Hazelnuts... one of my favorite nuts!
What is the difference between a Hazelnut and a Filbert and a Cobnut? This is a convoluted issue with a lot of history, but here is my best attempt to piece it all together:
To begin with, there are between 14-18 species in the Corylus genus, depending on the botanist. All of the Corylus species are technically in the Corylaceae Family which many modern botanists are calling the Hazel family. Therefore all Corylus species produce “hazelnuts” in a general term.
The name “hazel” likely comes from the Anglo-Saxon word haesel which means bonnet or head-dress. This describes the shape of the shell surrounding the nut. It is unlikely describing the color of the nut.
Many hundreds of years ago, the hazel species in Britain were given the common name “filbert”. Species that were discovered by British botanists in later years were often given the common name filbert if they were a shrub and hazel if they were a tree.
So where did the name “filbert” come from? There are two possible reasons for this name. The first is that the nuts mature around 22 August, a.k.a. St. Philibert’s Day (Saint Philibert of Jumieges was a French monk). The second reason is that the husked shell of a hazelnut resembles a beard, and the German word for “full beard” is vollbart. Over time, with English influences, this word may have became “filbert”. However, no one is really sure which the real origin of the name is.
With all that said, any Corylus species that have the common name “filbert” (i.e. European Filberts, Common Filbert, etc.) produce filberts, but they technically are all hazelnuts.
Kentish Cobnuts... fresh and ready to eat.
Now to further confuse the issue, some varieties of hazels grown in Britain are called “cobnuts”. This was based on a game kids used to play with the nuts where the winning nut was called the cob. Most cobnuts are cultivars of a variety named Kentish Cob. Cobnuts are also unique in that they are typically sold fresh, not dried. This gives the nuts a seasonal market and unique culinary uses.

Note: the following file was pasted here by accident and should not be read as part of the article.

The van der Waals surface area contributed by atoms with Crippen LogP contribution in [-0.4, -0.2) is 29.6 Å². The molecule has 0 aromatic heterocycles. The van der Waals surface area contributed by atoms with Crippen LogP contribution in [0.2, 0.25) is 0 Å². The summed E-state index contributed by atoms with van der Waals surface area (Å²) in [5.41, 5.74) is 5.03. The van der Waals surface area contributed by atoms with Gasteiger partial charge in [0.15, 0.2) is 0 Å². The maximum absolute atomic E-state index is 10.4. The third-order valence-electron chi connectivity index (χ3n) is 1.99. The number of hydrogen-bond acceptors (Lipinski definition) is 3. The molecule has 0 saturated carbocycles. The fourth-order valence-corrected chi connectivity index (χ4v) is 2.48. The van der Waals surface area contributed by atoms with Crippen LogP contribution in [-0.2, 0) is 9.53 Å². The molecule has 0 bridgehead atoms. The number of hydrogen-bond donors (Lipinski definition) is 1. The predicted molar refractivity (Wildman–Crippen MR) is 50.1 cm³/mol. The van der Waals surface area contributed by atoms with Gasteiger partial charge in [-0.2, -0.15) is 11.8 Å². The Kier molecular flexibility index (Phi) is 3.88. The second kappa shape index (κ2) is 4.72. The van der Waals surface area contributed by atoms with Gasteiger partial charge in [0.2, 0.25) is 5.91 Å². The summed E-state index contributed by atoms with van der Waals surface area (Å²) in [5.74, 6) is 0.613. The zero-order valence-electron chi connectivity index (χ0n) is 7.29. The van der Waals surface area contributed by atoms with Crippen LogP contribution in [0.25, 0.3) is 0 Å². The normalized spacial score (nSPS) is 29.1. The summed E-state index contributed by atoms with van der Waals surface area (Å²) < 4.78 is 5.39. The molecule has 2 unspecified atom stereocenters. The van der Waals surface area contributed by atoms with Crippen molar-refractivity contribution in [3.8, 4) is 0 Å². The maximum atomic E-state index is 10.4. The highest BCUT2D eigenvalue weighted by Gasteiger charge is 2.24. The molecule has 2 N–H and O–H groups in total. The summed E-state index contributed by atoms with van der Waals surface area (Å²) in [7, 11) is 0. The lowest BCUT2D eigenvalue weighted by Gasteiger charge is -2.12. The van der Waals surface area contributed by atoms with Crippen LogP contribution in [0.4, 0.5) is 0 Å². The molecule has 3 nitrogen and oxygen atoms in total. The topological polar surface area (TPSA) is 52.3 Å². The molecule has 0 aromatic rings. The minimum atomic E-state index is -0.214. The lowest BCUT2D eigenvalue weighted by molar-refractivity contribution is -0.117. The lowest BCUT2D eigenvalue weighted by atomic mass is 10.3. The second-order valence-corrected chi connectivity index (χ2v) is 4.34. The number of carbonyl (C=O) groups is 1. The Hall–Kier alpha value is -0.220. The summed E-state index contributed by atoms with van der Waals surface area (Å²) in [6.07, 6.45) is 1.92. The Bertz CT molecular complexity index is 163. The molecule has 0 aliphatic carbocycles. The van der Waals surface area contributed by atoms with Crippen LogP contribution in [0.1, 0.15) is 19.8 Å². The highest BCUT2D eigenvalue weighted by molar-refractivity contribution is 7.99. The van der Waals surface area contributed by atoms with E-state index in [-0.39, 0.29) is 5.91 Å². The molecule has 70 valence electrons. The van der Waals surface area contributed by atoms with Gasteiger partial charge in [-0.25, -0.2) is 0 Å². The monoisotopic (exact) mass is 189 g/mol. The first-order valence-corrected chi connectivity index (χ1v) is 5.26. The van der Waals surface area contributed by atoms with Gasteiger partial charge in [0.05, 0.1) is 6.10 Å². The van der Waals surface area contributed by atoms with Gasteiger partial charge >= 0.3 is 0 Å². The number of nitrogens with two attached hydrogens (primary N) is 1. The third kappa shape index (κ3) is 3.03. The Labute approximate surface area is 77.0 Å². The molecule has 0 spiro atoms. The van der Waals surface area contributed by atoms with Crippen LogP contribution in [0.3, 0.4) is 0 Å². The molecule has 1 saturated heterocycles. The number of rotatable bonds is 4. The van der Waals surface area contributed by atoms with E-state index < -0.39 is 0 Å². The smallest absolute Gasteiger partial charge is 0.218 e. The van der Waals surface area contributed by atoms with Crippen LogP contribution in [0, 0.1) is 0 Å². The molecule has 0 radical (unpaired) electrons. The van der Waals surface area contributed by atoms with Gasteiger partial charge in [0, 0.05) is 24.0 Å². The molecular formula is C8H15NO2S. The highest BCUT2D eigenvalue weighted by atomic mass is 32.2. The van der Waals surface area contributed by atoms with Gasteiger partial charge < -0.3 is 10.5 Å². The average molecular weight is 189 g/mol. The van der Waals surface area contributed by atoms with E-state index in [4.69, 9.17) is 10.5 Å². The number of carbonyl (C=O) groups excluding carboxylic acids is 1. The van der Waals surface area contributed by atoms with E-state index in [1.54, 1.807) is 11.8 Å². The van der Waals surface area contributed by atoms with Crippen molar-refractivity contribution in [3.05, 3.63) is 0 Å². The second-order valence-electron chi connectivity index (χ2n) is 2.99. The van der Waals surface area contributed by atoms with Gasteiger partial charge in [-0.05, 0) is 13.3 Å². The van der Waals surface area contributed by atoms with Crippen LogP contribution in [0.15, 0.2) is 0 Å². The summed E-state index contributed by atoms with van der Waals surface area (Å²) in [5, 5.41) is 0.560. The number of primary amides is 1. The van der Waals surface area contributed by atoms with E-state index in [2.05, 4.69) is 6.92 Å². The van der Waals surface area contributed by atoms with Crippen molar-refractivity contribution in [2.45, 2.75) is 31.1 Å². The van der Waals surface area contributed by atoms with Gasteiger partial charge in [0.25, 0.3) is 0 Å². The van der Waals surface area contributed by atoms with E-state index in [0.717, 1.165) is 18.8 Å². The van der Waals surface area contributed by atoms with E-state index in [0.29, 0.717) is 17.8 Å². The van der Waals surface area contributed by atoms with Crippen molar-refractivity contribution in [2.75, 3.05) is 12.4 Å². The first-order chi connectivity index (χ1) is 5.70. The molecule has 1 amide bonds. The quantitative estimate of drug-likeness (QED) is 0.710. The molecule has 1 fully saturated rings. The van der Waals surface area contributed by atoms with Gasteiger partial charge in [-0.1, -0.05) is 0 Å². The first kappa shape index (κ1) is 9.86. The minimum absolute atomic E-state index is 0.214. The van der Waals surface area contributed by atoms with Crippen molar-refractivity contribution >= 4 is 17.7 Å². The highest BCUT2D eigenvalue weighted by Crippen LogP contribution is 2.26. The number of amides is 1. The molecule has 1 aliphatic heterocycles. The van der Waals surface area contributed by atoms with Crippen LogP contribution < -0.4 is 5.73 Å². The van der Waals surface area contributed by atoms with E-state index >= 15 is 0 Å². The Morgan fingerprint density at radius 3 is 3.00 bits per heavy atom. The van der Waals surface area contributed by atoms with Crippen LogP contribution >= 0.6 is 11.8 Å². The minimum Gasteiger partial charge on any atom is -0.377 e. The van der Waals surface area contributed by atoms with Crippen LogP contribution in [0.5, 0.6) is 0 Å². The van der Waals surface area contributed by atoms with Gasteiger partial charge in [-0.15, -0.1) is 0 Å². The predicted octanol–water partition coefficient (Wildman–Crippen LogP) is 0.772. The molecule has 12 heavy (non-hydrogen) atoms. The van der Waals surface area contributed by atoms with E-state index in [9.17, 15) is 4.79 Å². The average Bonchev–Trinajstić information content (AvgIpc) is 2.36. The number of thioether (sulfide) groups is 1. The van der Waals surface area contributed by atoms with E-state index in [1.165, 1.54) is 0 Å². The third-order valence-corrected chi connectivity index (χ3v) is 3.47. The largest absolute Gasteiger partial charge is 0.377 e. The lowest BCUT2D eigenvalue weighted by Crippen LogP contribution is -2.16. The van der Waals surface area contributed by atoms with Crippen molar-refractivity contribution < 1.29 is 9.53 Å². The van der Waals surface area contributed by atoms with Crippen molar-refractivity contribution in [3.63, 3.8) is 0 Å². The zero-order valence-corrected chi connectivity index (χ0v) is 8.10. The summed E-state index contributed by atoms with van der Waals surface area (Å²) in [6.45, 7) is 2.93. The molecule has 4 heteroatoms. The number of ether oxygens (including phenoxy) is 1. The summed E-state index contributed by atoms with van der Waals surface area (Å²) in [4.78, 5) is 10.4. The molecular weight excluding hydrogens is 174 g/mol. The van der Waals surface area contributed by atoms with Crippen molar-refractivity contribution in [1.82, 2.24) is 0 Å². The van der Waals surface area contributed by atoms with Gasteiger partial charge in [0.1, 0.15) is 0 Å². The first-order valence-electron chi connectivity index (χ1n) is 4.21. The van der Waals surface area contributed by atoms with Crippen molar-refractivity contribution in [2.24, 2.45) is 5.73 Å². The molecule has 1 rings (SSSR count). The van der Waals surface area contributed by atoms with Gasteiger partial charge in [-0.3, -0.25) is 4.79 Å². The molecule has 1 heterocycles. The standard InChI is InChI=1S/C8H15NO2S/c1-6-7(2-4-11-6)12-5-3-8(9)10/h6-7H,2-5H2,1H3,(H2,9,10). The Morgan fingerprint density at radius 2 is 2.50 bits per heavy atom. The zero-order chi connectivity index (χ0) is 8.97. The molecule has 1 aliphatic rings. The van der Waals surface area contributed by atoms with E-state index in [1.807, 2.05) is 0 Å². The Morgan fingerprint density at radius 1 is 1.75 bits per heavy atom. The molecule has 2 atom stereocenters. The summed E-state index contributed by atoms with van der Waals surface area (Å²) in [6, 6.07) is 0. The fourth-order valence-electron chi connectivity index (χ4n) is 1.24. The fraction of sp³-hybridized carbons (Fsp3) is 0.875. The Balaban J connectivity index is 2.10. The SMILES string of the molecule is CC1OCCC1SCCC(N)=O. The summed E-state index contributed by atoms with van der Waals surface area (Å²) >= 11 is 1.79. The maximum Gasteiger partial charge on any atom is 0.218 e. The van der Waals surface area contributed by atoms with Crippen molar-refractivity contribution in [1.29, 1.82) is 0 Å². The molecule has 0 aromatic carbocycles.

To be complete in my explanation, some will say that filberts are longer and thinner, and non-filberts are shorter and more round. This is sometimes true, but is often based on species and varieties/cultivars.
A selection of nuts from an unspecified and unnamed group of British trees.
Note the variation on sizes and shapes...
Finally, what really throws this whole naming scheme off is that people have regional preferences for what they call the nut from Corylus species. If you are in eastern North America, they may be called either filberts or hazelnuts depending on your family history. If you are in the Pacific Northwest, they are filberts to the older generation; the younger generation knows them as hazelnuts thanks to marketing starting in 1981. If you are in England or Europe, you probably call then filberts unless you specifically are speaking about cobnuts. If you are in Turkey, you probably call them hazelnuts. Of course, in Asia the local names are completely different.
So there you have it. In the end, I don't really care what they are called. These are just one of my favorite nuts!
Stay tuned for more information about growing Hazels.